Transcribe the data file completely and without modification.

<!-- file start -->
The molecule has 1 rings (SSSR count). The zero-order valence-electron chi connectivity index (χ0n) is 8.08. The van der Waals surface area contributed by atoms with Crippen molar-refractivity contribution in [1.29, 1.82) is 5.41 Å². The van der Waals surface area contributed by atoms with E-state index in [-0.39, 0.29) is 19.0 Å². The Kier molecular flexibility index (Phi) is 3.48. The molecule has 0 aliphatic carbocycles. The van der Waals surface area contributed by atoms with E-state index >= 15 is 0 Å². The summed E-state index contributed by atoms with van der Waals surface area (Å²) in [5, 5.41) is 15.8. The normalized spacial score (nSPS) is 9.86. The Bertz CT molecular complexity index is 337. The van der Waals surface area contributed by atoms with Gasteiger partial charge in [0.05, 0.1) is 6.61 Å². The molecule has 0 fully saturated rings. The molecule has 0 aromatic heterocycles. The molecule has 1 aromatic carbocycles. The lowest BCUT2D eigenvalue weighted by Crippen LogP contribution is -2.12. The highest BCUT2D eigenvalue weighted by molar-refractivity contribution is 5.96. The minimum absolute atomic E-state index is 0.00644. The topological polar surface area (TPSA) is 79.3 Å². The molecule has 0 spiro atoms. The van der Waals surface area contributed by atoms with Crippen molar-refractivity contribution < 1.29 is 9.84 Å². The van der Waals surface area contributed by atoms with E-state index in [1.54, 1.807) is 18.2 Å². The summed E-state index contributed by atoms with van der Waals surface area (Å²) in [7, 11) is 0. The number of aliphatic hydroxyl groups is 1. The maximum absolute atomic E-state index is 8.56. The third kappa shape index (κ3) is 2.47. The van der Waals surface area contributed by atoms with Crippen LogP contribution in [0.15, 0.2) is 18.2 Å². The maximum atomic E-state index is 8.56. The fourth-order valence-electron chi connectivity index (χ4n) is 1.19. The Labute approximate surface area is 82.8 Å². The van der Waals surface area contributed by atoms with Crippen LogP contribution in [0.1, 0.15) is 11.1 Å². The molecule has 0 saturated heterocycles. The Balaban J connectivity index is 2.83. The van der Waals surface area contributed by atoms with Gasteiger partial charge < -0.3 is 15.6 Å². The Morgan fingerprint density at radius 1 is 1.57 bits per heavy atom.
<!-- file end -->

The molecule has 1 rings (SSSR count). The zero-order valence-electron chi connectivity index (χ0n) is 8.08. The van der Waals surface area contributed by atoms with Crippen molar-refractivity contribution in [1.29, 1.82) is 5.41 Å². The van der Waals surface area contributed by atoms with E-state index in [-0.39, 0.29) is 19.0 Å². The Kier molecular flexibility index (Phi) is 3.48. The molecule has 0 aliphatic carbocycles. The van der Waals surface area contributed by atoms with E-state index >= 15 is 0 Å². The summed E-state index contributed by atoms with van der Waals surface area (Å²) in [5, 5.41) is 15.8. The normalized spacial score (nSPS) is 9.86. The Bertz CT molecular complexity index is 337. The van der Waals surface area contributed by atoms with Gasteiger partial charge in [0.05, 0.1) is 6.61 Å². The molecule has 0 fully saturated rings. The molecule has 0 aromatic heterocycles. The molecule has 1 aromatic carbocycles. The lowest BCUT2D eigenvalue weighted by Crippen LogP contribution is -2.12. The highest BCUT2D eigenvalue weighted by molar-refractivity contribution is 5.96. The minimum absolute atomic E-state index is 0.00644. The topological polar surface area (TPSA) is 79.3 Å². The molecule has 0 spiro atoms. The van der Waals surface area contributed by atoms with Crippen molar-refractivity contribution < 1.29 is 9.84 Å². The van der Waals surface area contributed by atoms with E-state index in [1.54, 1.807) is 18.2 Å². The summed E-state index contributed by atoms with van der Waals surface area (Å²) in [7, 11) is 0. The number of aliphatic hydroxyl groups is 1. The maximum absolute atomic E-state index is 8.56. The third kappa shape index (κ3) is 2.47. The van der Waals surface area contributed by atoms with Crippen LogP contribution in [0.15, 0.2) is 18.2 Å². The maximum atomic E-state index is 8.56. The fourth-order valence-electron chi connectivity index (χ4n) is 1.19. The Labute approximate surface area is 82.8 Å². The van der Waals surface area contributed by atoms with Crippen LogP contribution in [0.1, 0.15) is 11.1 Å². The molecule has 0 saturated heterocycles. The Balaban J connectivity index is 2.83. The van der Waals surface area contributed by atoms with Gasteiger partial charge < -0.3 is 15.6 Å². The Morgan fingerprint density at radius 1 is 1.57 bits per heavy atom.